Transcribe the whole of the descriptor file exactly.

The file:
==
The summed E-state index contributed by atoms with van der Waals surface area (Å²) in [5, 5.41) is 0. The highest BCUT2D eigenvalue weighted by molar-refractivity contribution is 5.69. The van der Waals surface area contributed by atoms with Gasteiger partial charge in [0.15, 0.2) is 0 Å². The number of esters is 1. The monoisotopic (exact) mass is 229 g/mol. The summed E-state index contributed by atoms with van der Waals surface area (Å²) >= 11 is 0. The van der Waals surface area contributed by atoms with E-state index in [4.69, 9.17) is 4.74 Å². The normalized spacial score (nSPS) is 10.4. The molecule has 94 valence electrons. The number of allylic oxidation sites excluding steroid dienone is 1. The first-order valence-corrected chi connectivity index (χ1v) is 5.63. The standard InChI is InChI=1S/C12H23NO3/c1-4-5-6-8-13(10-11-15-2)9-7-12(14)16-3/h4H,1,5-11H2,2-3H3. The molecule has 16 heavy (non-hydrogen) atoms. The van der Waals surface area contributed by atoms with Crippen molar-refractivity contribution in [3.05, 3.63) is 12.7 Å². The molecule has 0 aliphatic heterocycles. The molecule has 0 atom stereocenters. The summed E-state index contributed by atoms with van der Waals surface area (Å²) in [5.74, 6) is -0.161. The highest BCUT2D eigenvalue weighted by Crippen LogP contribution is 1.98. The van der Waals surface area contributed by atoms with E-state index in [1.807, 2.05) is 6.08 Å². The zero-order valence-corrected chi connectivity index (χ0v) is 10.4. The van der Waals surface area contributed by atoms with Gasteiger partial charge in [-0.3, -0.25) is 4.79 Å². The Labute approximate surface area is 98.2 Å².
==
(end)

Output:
The summed E-state index contributed by atoms with van der Waals surface area (Å²) in [5, 5.41) is 0. The highest BCUT2D eigenvalue weighted by molar-refractivity contribution is 5.69. The van der Waals surface area contributed by atoms with Gasteiger partial charge in [0.15, 0.2) is 0 Å². The number of esters is 1. The monoisotopic (exact) mass is 229 g/mol. The summed E-state index contributed by atoms with van der Waals surface area (Å²) >= 11 is 0. The van der Waals surface area contributed by atoms with E-state index in [4.69, 9.17) is 4.74 Å². The normalized spacial score (nSPS) is 10.4. The molecule has 94 valence electrons. The number of allylic oxidation sites excluding steroid dienone is 1. The first-order valence-corrected chi connectivity index (χ1v) is 5.63. The standard InChI is InChI=1S/C12H23NO3/c1-4-5-6-8-13(10-11-15-2)9-7-12(14)16-3/h4H,1,5-11H2,2-3H3. The molecule has 16 heavy (non-hydrogen) atoms. The van der Waals surface area contributed by atoms with Crippen molar-refractivity contribution in [3.05, 3.63) is 12.7 Å². The molecule has 0 aliphatic heterocycles. The molecule has 0 atom stereocenters. The summed E-state index contributed by atoms with van der Waals surface area (Å²) in [5.74, 6) is -0.161. The highest BCUT2D eigenvalue weighted by Crippen LogP contribution is 1.98. The van der Waals surface area contributed by atoms with E-state index in [1.807, 2.05) is 6.08 Å². The zero-order valence-corrected chi connectivity index (χ0v) is 10.4. The van der Waals surface area contributed by atoms with Gasteiger partial charge in [-0.3, -0.25) is 4.79 Å². The Labute approximate surface area is 98.2 Å².